Fire has been used through the centuries as a symbol for destroying wicked spirits and purifying evil to make way for good fortune. And there is no better time to forget hardships and look forward to a bright future than New Year’s Eve. From the start of December the swingers begin to create their own fireballs from chicken wire, using various materials to fuel the flames. The spectacular sight is not to be missed and is set to delight the capacity crowd of 8,500 people.

Also taking place as part of Stonehaven’s Hogmanay celebrations is Open Air in the Square – an outdoor concert in the town centre which has featured music legends Simple Minds and The Red Hot Chili Pipers in the past. This year the event will feature 80’s pop band The Human League.

Securing a high profile band three years in a row is a huge coup for a small town like Stonehaven. The concert is attended by upwards of 6,000 and there is always a vibrant atmosphere. The evening will also include a performance from Scots folk band the Peatbog Faeries and another surprise guest is set to be announced soon.

With so much on offer it’s a fantastic place to visit and bring in 2015 – it’s definitely the hottest place to spend the Hogmanay.

Where to Stay: For those looking for a fuss free Hogmanay, Thistle Altens offers the Stonehaven Package from £99.00 per person.

This includes accommodation, wristbands to the event, transport to and from the hotel, stovies on return back at the hotel, New Year’s Day breakfast and a late checkout of 2pm.

To book or for more information please call 01224 244 603 or visit

How to get there: Stagecoach bus runs a regular service to Stonehaven. Visit for timetables. Parking is available on the streets throughout the town – normal restrictions apply.

For more information about the Fireballs Ceremony visit For more information about Open Air in the Square visit If you would like further information about Aberdeen then visit

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Dec 272011

By Bob Smith.

Anither ear it nears it’s eyn
Faar dis the time gyang tull
It seems jist like the ither day
Ma fusky gless wis full

Full ti toast the cummin ear
An listen ti the bells a-ringin
Fowk gyaan aroon the streets
Auld Lang Syne they war singin

Scots aa ower iss warld o oors
Wull seen raise a gless or twa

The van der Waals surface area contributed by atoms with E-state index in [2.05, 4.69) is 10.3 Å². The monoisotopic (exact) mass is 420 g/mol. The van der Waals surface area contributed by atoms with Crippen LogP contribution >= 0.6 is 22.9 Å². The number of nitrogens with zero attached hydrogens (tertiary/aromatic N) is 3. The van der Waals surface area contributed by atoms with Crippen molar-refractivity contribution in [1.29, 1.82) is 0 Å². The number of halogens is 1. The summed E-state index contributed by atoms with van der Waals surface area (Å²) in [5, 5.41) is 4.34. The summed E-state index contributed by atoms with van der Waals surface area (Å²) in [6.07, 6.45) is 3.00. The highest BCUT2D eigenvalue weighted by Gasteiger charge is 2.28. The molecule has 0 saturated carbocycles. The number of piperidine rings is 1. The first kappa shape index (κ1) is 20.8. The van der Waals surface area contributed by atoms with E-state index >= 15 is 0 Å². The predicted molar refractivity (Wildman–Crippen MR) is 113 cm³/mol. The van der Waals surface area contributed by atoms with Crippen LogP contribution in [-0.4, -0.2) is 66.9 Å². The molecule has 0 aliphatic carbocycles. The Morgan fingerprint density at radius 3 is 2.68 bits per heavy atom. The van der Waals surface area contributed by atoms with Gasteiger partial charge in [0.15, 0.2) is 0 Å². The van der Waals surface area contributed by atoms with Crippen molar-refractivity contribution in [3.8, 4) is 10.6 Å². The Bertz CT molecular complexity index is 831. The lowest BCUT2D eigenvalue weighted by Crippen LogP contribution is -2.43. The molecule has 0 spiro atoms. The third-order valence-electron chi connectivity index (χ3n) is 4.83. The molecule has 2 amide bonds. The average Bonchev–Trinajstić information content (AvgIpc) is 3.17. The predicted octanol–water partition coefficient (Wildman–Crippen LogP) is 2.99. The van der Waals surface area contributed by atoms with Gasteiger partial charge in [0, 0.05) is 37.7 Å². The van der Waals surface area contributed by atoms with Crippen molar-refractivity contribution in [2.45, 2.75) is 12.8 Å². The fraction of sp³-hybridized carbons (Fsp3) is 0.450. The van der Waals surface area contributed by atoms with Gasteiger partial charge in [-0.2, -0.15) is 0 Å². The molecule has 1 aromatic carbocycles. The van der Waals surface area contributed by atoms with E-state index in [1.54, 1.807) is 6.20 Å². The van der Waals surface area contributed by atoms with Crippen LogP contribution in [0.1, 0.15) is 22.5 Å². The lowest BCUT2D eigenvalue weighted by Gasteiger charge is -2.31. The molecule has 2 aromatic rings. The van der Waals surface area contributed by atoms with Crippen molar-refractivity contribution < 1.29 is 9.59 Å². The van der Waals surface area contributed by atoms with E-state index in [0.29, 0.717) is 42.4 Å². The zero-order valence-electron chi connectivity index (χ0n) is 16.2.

Ti fowk back hame in auld Scotia
Fin fae faimily they’re far awa

Hogmanay is close eence again
A time ti reflect on fit’s been
A time ti think back ower the ear
An raise a gless ti an absent freen

A time tho’ ti look forrit
Ti enjoy life an hae some fun
A time ti gie thanks ti yer Makker
Aat yer still abeen the grun

©Bob Smith “The Poetry Mannie” 2011. Image Credit © Piotr Majka |

Dec 212011

By Bob Smith.

Christmas Eve in the 1940s
A myn o’t as tho’ twis last nicht
The livin room fire wis aye bleezin
An aathing wis bonnie an bricht

Paper chines hung fae the ceilin
An slap bang in the cinter a bell
Ti a wee loon in short troosers
Aathing  jist lookit richt swell

A Christmas tree wi didna hae
Oor roomies they war ower sma
Bit wi plunty o ither decorations
Aa nivver gied iss a thocht ava

A’d scriven ma letter ti Suntie
An sint it awa up the lum
An if he micht lave fit a wintit
Losh he wid fair be ma chum

On Christmas Eve on the wireless
Carol singin ma mither thocht braw
Good King Wenceslas he look’t oot
Aa he saw roon aboot wis sna

Ma lang sock a wid lave hingin up
It wis peened ti the muntelpiece
An ower aside the fireplace grate
Fer Suntie a’d lave a fine piece

Awa ti yer bed ma mither wid say
Suntie disna cum tull yer sleepin
Nae argument noo fae you a’ll hear
Or maybe yer present he’ll be keepin


Fae ma bedroom winda a peered oot
Ti see Suntie’s reindeer in the sky
Bit nae maitter foo lang a lookit
They nivver wid cum wanner’n by

On Christmas morn a hash’t ben
Ti see if ma letter hid bin heeded
A aye wis maist affa feart ye see
Maybe Suntie he cwidna read it

Afore ma verra een there wis
A widden boat ye pulled on wheels
Made a fun oot in later eers
By een o oor local chiels

Stappit in the lang sock ye’d fin
An orange an a fyow chocs
A  drawin book fer ti colour in
Wi crayons in a braw box

Christmas it wis a time fer bairns
Growen ups they preferred Hogmanay
Bit wi the kids o yesteryear they bade
Aroon the fire on a caul Christmas Day

Noo fowk  awa back in the forties
Didna hae  the siller ti splash oot
Bit bairns they war mair contintit
Than eens nooadays a’ve nae doot

© Bob Smith “The Poetry Mannie” 2011

Jan 072011